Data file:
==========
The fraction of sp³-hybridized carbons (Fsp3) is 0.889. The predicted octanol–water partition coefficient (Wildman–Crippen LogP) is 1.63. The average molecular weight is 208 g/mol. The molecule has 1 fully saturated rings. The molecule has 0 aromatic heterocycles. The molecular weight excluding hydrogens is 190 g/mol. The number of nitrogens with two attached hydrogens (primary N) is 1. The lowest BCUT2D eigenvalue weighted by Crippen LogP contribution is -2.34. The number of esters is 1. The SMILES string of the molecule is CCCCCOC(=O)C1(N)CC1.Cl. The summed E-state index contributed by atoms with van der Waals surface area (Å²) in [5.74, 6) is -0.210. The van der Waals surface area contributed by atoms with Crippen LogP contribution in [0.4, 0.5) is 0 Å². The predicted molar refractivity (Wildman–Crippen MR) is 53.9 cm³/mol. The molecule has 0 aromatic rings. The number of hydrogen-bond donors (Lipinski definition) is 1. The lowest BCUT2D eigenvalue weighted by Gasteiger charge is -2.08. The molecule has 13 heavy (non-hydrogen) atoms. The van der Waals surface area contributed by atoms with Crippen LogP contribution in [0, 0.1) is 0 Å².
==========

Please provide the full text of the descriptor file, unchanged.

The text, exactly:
The fraction of sp³-hybridized carbons (Fsp3) is 0.889. The predicted octanol–water partition coefficient (Wildman–Crippen LogP) is 1.63. The average molecular weight is 208 g/mol. The molecule has 1 fully saturated rings. The molecule has 0 aromatic heterocycles. The molecular weight excluding hydrogens is 190 g/mol. The number of nitrogens with two attached hydrogens (primary N) is 1. The lowest BCUT2D eigenvalue weighted by Crippen LogP contribution is -2.34. The number of esters is 1. The SMILES string of the molecule is CCCCCOC(=O)C1(N)CC1.Cl. The summed E-state index contributed by atoms with van der Waals surface area (Å²) in [5.74, 6) is -0.210. The van der Waals surface area contributed by atoms with Crippen LogP contribution in [0.4, 0.5) is 0 Å². The predicted molar refractivity (Wildman–Crippen MR) is 53.9 cm³/mol. The molecule has 0 aromatic rings. The number of hydrogen-bond donors (Lipinski definition) is 1. The lowest BCUT2D eigenvalue weighted by Gasteiger charge is -2.08. The molecule has 13 heavy (non-hydrogen) atoms. The van der Waals surface area contributed by atoms with Crippen LogP contribution in [0, 0.1) is 0 Å².